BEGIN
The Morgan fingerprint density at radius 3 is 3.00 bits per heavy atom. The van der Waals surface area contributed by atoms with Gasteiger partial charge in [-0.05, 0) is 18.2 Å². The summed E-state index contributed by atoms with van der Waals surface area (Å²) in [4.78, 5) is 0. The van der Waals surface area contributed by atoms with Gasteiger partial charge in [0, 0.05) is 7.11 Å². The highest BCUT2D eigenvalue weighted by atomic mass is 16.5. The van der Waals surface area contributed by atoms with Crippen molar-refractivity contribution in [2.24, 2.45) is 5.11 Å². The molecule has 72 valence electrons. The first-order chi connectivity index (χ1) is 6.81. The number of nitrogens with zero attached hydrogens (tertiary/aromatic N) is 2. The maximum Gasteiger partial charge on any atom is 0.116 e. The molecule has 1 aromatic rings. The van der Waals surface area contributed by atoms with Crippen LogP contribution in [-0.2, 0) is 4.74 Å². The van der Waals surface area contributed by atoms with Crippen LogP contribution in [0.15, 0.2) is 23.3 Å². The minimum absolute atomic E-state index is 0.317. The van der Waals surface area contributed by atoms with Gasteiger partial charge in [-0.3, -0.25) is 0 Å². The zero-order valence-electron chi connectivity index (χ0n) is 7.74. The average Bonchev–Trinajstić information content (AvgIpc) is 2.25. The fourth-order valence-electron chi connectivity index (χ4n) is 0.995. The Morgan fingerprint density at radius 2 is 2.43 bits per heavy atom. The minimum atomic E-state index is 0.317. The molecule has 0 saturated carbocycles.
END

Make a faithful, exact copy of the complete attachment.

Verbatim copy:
The Morgan fingerprint density at radius 3 is 3.00 bits per heavy atom. The van der Waals surface area contributed by atoms with Gasteiger partial charge in [-0.05, 0) is 18.2 Å². The summed E-state index contributed by atoms with van der Waals surface area (Å²) in [4.78, 5) is 0. The van der Waals surface area contributed by atoms with Gasteiger partial charge in [0, 0.05) is 7.11 Å². The highest BCUT2D eigenvalue weighted by atomic mass is 16.5. The van der Waals surface area contributed by atoms with Crippen molar-refractivity contribution in [2.24, 2.45) is 5.11 Å². The molecule has 72 valence electrons. The first-order chi connectivity index (χ1) is 6.81. The number of nitrogens with zero attached hydrogens (tertiary/aromatic N) is 2. The maximum Gasteiger partial charge on any atom is 0.116 e. The molecule has 1 aromatic rings. The van der Waals surface area contributed by atoms with Crippen LogP contribution in [-0.2, 0) is 4.74 Å². The van der Waals surface area contributed by atoms with Crippen LogP contribution in [0.15, 0.2) is 23.3 Å². The minimum absolute atomic E-state index is 0.317. The van der Waals surface area contributed by atoms with Gasteiger partial charge in [-0.3, -0.25) is 0 Å². The zero-order valence-electron chi connectivity index (χ0n) is 7.74. The average Bonchev–Trinajstić information content (AvgIpc) is 2.25. The fourth-order valence-electron chi connectivity index (χ4n) is 0.995. The Morgan fingerprint density at radius 2 is 2.43 bits per heavy atom. The minimum atomic E-state index is 0.317. The molecule has 0 saturated carbocycles.